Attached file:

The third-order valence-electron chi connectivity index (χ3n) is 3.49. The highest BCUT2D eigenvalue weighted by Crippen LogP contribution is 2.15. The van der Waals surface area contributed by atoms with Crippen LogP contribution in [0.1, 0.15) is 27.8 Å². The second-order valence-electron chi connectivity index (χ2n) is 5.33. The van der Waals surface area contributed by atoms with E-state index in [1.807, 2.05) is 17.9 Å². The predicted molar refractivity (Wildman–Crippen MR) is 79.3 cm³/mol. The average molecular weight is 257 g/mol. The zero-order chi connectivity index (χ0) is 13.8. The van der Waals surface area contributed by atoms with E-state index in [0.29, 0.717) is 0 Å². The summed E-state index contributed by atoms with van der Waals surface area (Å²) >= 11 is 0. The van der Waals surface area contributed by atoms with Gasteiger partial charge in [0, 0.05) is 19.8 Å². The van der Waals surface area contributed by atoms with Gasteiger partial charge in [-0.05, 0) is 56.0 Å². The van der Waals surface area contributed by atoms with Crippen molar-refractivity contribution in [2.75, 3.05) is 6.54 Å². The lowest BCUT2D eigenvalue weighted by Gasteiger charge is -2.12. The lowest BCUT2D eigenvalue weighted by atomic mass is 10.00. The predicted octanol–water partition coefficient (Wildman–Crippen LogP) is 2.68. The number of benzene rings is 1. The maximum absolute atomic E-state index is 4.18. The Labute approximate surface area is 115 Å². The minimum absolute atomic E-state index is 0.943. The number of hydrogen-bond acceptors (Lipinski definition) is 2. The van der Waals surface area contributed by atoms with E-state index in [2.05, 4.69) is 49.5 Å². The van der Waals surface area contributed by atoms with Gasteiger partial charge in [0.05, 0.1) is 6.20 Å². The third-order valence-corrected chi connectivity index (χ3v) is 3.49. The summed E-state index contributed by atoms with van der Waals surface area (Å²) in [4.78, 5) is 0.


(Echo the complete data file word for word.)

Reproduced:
The third-order valence-electron chi connectivity index (χ3n) is 3.49. The highest BCUT2D eigenvalue weighted by Crippen LogP contribution is 2.15. The van der Waals surface area contributed by atoms with Crippen LogP contribution in [0.1, 0.15) is 27.8 Å². The second-order valence-electron chi connectivity index (χ2n) is 5.33. The van der Waals surface area contributed by atoms with E-state index in [1.807, 2.05) is 17.9 Å². The predicted molar refractivity (Wildman–Crippen MR) is 79.3 cm³/mol. The average molecular weight is 257 g/mol. The zero-order chi connectivity index (χ0) is 13.8. The van der Waals surface area contributed by atoms with E-state index in [0.29, 0.717) is 0 Å². The summed E-state index contributed by atoms with van der Waals surface area (Å²) >= 11 is 0. The van der Waals surface area contributed by atoms with Gasteiger partial charge in [0, 0.05) is 19.8 Å². The van der Waals surface area contributed by atoms with Gasteiger partial charge in [-0.05, 0) is 56.0 Å². The van der Waals surface area contributed by atoms with Crippen molar-refractivity contribution in [2.75, 3.05) is 6.54 Å². The lowest BCUT2D eigenvalue weighted by Gasteiger charge is -2.12. The lowest BCUT2D eigenvalue weighted by atomic mass is 10.00. The predicted octanol–water partition coefficient (Wildman–Crippen LogP) is 2.68. The number of benzene rings is 1. The maximum absolute atomic E-state index is 4.18. The Labute approximate surface area is 115 Å². The minimum absolute atomic E-state index is 0.943. The number of hydrogen-bond acceptors (Lipinski definition) is 2. The van der Waals surface area contributed by atoms with E-state index in [2.05, 4.69) is 49.5 Å². The van der Waals surface area contributed by atoms with Gasteiger partial charge in [0.05, 0.1) is 6.20 Å². The third-order valence-corrected chi connectivity index (χ3v) is 3.49. The summed E-state index contributed by atoms with van der Waals surface area (Å²) in [4.78, 5) is 0.